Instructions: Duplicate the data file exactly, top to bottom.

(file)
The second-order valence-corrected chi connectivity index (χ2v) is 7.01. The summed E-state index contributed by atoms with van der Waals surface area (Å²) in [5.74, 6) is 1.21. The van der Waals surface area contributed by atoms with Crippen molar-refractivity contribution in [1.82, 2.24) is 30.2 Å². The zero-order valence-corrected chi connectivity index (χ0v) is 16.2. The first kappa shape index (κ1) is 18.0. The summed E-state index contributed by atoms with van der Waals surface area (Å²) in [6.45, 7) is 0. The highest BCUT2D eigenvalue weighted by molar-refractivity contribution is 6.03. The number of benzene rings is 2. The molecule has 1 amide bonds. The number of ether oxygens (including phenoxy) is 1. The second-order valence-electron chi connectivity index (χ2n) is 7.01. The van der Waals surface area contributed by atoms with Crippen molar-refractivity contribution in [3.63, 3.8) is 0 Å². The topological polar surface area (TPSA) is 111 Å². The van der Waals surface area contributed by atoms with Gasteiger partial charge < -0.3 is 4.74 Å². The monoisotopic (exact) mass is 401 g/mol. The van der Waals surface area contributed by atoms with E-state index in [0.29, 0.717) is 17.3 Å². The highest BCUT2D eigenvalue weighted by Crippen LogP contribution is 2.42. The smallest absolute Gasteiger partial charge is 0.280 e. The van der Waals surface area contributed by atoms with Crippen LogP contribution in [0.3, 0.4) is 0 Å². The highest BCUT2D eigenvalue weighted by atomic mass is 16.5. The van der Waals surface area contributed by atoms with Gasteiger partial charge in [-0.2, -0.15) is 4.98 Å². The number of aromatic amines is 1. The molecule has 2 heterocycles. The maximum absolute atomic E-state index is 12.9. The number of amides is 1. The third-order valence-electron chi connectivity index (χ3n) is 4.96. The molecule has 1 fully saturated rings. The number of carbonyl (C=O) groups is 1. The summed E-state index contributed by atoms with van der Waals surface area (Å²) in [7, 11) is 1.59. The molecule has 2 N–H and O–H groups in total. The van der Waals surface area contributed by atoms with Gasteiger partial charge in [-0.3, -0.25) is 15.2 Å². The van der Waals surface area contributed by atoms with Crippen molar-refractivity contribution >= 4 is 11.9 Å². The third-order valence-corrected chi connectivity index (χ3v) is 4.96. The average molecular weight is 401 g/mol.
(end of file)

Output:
The second-order valence-corrected chi connectivity index (χ2v) is 7.01. The summed E-state index contributed by atoms with van der Waals surface area (Å²) in [5.74, 6) is 1.21. The van der Waals surface area contributed by atoms with Crippen molar-refractivity contribution in [1.82, 2.24) is 30.2 Å². The zero-order valence-corrected chi connectivity index (χ0v) is 16.2. The first kappa shape index (κ1) is 18.0. The summed E-state index contributed by atoms with van der Waals surface area (Å²) in [6.45, 7) is 0. The highest BCUT2D eigenvalue weighted by molar-refractivity contribution is 6.03. The number of benzene rings is 2. The molecule has 1 amide bonds. The number of ether oxygens (including phenoxy) is 1. The second-order valence-electron chi connectivity index (χ2n) is 7.01. The van der Waals surface area contributed by atoms with Crippen molar-refractivity contribution in [3.63, 3.8) is 0 Å². The topological polar surface area (TPSA) is 111 Å². The van der Waals surface area contributed by atoms with Gasteiger partial charge < -0.3 is 4.74 Å². The monoisotopic (exact) mass is 401 g/mol. The van der Waals surface area contributed by atoms with E-state index in [0.29, 0.717) is 17.3 Å². The highest BCUT2D eigenvalue weighted by Crippen LogP contribution is 2.42. The smallest absolute Gasteiger partial charge is 0.280 e. The van der Waals surface area contributed by atoms with Crippen LogP contribution in [0.3, 0.4) is 0 Å². The highest BCUT2D eigenvalue weighted by atomic mass is 16.5. The van der Waals surface area contributed by atoms with Gasteiger partial charge in [-0.2, -0.15) is 4.98 Å². The number of aromatic amines is 1. The molecule has 2 heterocycles. The maximum absolute atomic E-state index is 12.9. The number of amides is 1. The third-order valence-electron chi connectivity index (χ3n) is 4.96. The molecule has 1 fully saturated rings. The number of carbonyl (C=O) groups is 1. The summed E-state index contributed by atoms with van der Waals surface area (Å²) in [7, 11) is 1.59. The molecule has 2 N–H and O–H groups in total. The van der Waals surface area contributed by atoms with Gasteiger partial charge in [-0.3, -0.25) is 15.2 Å². The van der Waals surface area contributed by atoms with Crippen molar-refractivity contribution >= 4 is 11.9 Å². The third-order valence-corrected chi connectivity index (χ3v) is 4.96. The average molecular weight is 401 g/mol.